The thoughtful thug scopes out a crime scene in advance, or cases the joint as it’s known colloquially. Usually, it’s considered unwise to return to the scene afterward, at least for people. But for cowbirds, crime is a way of life and what they leave behind is extremely precious—their young.
Cowbirds are brood parasites. These avians, like cuckoos, get other birds to raise their offspring by secretly dropping their eggs in their nests. New research tracking the activity of two types of cowbirds, published in Behavioral Ecology and Social Biology (paywall), shows that these parasitic parents are surprisingly careful about where they leave their precious cargo.
They scope out potential nests multiple times before the act and and carefully plan the timing. Some even return to the scenes, over and over again. In other words, these are some very determined parasitic birds.
Researchers led by Romina Scardamaglia, a behavioral ecologist at the University of Buenos Aires, used new radio-tracking technology to spy on two cowbird types found in Argentina called shiny and screaming cowbirds. They tagged the birds and followed their activity, learning that the creatures checked out other birds’ nests before leaving their eggs. Of the 41 birds tracked, all checked target nests a few days in advance of the act.
One type of cowbird turned out to be more determined than the other, however. Screaming cowbirds visited nests an average of 27 times each—almost twice as often as shiny cowbirds. The researchers believe that this extra level of dedication is cyclical. The more the screaming cowbirds visit a nest, the more they get caught. The more they get caught the more they need to plan and go back to try their criminal acts. One bird went back to the scene of the crime 39 times after laying her egg in a nest.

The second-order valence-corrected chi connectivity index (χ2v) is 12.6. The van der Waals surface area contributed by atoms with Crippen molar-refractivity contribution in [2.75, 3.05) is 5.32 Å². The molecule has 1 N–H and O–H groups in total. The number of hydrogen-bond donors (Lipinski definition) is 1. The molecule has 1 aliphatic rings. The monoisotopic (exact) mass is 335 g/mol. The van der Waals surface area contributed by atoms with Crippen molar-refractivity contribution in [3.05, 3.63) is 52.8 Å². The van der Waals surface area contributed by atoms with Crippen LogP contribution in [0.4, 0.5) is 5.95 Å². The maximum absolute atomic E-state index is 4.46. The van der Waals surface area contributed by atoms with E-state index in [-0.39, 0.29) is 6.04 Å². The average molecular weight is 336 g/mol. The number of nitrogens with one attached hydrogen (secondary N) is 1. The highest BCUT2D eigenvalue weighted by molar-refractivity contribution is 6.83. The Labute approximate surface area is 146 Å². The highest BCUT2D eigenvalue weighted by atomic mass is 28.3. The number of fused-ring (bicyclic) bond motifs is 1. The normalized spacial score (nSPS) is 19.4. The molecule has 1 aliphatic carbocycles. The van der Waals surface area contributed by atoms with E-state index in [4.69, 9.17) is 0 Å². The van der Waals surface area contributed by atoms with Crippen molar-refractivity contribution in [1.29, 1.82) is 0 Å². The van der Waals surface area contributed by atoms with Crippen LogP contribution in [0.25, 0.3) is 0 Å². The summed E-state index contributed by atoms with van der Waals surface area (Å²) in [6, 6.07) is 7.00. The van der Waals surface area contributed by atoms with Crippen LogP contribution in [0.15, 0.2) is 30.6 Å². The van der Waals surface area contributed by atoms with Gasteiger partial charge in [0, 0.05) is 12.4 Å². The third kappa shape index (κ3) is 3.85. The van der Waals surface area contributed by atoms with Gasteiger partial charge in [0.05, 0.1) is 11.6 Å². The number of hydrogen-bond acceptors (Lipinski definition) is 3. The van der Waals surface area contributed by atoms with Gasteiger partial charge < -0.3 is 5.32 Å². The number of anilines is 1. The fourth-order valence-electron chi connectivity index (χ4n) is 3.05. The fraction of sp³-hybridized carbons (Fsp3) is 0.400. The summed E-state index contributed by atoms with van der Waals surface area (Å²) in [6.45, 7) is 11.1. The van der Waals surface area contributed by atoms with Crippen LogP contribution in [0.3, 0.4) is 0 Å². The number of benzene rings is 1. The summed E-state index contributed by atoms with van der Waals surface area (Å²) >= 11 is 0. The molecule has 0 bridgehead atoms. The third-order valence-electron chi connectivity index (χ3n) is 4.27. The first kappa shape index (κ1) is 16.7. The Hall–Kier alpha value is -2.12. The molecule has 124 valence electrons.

The shiny cowbirds, on the other hand, didn’t go back to check on their eggs, which scientists attribute to their different methods of infiltration. Basically, shiny cowbirds are serious bullies, poking a hole in every egg in a nest where they plant their own eggs. So, in order to avoid killing their young after leaving them to hatch in a strange nest, they simply don’t go back to the crime scene, thus improving the chances of their offspring surviving.
This mass murder method has threatened other bird species. For example, the saffron-cowled blackbird population in Argentina has declined partly due to shiny cowbird crime. But the toughest thugs come from the United States, with brown-headed cowbirds engaging in mafia-like behavior threatening to retaliate if their eggs are rejected. Behavioral ecologists theorize that victims who sit silent on the parasite’s eggs do so to improve the chances of survival for their young.
The latest cowbird research out of Argentina confirms ornithologist suspicions about the creature’s strategic criminality, according to Jeffrey Hoover, an avian ecologist at the University of Illinois not involved with the study. He told Science, “We kind of know it goes on but we never had a good data set to point to.”
Confirmation of the cowbird’s considered cruelty should come as a bittersweet relief to people, proving the crooked timber of humanity is pretty typical and that all creatures have to contend with crime.